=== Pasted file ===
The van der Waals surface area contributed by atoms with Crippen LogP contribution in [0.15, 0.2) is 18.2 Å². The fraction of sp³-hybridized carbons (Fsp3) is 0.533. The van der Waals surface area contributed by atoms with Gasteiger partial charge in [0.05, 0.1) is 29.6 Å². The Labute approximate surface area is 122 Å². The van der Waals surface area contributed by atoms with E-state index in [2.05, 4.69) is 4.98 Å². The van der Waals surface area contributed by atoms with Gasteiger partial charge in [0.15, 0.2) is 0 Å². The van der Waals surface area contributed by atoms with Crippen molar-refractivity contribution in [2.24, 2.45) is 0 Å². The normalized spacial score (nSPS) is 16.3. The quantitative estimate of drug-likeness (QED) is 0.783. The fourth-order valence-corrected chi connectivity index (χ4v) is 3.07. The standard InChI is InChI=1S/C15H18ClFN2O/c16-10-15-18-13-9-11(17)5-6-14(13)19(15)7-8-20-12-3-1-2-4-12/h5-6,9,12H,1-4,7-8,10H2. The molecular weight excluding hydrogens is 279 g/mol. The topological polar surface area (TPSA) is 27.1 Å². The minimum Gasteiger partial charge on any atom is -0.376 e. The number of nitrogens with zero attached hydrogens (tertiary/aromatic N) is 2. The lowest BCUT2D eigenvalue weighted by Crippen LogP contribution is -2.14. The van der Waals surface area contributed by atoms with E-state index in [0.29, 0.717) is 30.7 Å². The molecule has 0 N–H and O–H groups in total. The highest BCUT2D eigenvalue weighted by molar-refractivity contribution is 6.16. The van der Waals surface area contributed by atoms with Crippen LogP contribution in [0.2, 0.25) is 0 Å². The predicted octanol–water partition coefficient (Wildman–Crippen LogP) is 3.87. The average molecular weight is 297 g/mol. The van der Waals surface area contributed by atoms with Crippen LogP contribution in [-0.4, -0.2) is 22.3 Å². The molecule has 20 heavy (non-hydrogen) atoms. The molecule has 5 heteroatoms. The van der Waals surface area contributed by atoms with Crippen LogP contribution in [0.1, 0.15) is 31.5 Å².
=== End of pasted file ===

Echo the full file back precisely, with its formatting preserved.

The van der Waals surface area contributed by atoms with Crippen LogP contribution in [0.15, 0.2) is 18.2 Å². The fraction of sp³-hybridized carbons (Fsp3) is 0.533. The van der Waals surface area contributed by atoms with Gasteiger partial charge in [0.05, 0.1) is 29.6 Å². The Labute approximate surface area is 122 Å². The van der Waals surface area contributed by atoms with E-state index in [2.05, 4.69) is 4.98 Å². The van der Waals surface area contributed by atoms with Gasteiger partial charge in [0.15, 0.2) is 0 Å². The van der Waals surface area contributed by atoms with Crippen molar-refractivity contribution in [2.24, 2.45) is 0 Å². The normalized spacial score (nSPS) is 16.3. The quantitative estimate of drug-likeness (QED) is 0.783. The fourth-order valence-corrected chi connectivity index (χ4v) is 3.07. The standard InChI is InChI=1S/C15H18ClFN2O/c16-10-15-18-13-9-11(17)5-6-14(13)19(15)7-8-20-12-3-1-2-4-12/h5-6,9,12H,1-4,7-8,10H2. The molecular weight excluding hydrogens is 279 g/mol. The topological polar surface area (TPSA) is 27.1 Å². The minimum Gasteiger partial charge on any atom is -0.376 e. The number of nitrogens with zero attached hydrogens (tertiary/aromatic N) is 2. The lowest BCUT2D eigenvalue weighted by Crippen LogP contribution is -2.14. The van der Waals surface area contributed by atoms with E-state index in [0.29, 0.717) is 30.7 Å². The molecule has 0 N–H and O–H groups in total. The highest BCUT2D eigenvalue weighted by molar-refractivity contribution is 6.16. The van der Waals surface area contributed by atoms with Crippen LogP contribution in [0.2, 0.25) is 0 Å². The predicted octanol–water partition coefficient (Wildman–Crippen LogP) is 3.87. The average molecular weight is 297 g/mol. The van der Waals surface area contributed by atoms with Crippen LogP contribution in [-0.4, -0.2) is 22.3 Å². The molecule has 20 heavy (non-hydrogen) atoms. The molecule has 5 heteroatoms. The van der Waals surface area contributed by atoms with Crippen LogP contribution in [0.1, 0.15) is 31.5 Å².